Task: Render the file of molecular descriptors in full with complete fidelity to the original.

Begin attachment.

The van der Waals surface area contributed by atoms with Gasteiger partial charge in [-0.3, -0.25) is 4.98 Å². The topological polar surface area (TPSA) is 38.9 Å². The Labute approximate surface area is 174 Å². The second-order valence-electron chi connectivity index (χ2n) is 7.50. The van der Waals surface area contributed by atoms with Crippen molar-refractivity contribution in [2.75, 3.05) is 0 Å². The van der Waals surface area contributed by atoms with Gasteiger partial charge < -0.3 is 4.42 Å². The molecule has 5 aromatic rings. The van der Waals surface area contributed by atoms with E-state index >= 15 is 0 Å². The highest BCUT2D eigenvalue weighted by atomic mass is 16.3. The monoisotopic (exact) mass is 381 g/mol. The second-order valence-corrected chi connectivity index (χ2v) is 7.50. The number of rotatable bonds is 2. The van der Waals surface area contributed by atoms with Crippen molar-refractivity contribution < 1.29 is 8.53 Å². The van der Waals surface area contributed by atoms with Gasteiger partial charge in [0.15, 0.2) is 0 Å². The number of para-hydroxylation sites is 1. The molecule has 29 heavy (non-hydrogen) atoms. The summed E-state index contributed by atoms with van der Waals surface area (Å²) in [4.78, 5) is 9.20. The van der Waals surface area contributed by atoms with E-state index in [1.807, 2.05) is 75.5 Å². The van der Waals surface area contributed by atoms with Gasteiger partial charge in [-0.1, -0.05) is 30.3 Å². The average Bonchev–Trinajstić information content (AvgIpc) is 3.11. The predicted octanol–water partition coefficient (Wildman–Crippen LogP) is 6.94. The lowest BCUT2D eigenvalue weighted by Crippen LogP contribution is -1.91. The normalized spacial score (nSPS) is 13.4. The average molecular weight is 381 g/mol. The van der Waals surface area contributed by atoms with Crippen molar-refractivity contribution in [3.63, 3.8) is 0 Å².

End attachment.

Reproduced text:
The van der Waals surface area contributed by atoms with Gasteiger partial charge in [-0.3, -0.25) is 4.98 Å². The topological polar surface area (TPSA) is 38.9 Å². The Labute approximate surface area is 174 Å². The second-order valence-electron chi connectivity index (χ2n) is 7.50. The van der Waals surface area contributed by atoms with Crippen molar-refractivity contribution in [2.75, 3.05) is 0 Å². The van der Waals surface area contributed by atoms with Gasteiger partial charge < -0.3 is 4.42 Å². The molecule has 5 aromatic rings. The van der Waals surface area contributed by atoms with E-state index >= 15 is 0 Å². The highest BCUT2D eigenvalue weighted by atomic mass is 16.3. The monoisotopic (exact) mass is 381 g/mol. The second-order valence-corrected chi connectivity index (χ2v) is 7.50. The number of rotatable bonds is 2. The van der Waals surface area contributed by atoms with Crippen molar-refractivity contribution < 1.29 is 8.53 Å². The van der Waals surface area contributed by atoms with Gasteiger partial charge in [0.15, 0.2) is 0 Å². The number of para-hydroxylation sites is 1. The molecule has 29 heavy (non-hydrogen) atoms. The summed E-state index contributed by atoms with van der Waals surface area (Å²) in [4.78, 5) is 9.20. The van der Waals surface area contributed by atoms with E-state index in [1.807, 2.05) is 75.5 Å². The van der Waals surface area contributed by atoms with Gasteiger partial charge in [-0.1, -0.05) is 30.3 Å². The average Bonchev–Trinajstić information content (AvgIpc) is 3.11. The predicted octanol–water partition coefficient (Wildman–Crippen LogP) is 6.94. The lowest BCUT2D eigenvalue weighted by Crippen LogP contribution is -1.91. The normalized spacial score (nSPS) is 13.4. The average molecular weight is 381 g/mol. The van der Waals surface area contributed by atoms with Crippen molar-refractivity contribution in [3.63, 3.8) is 0 Å².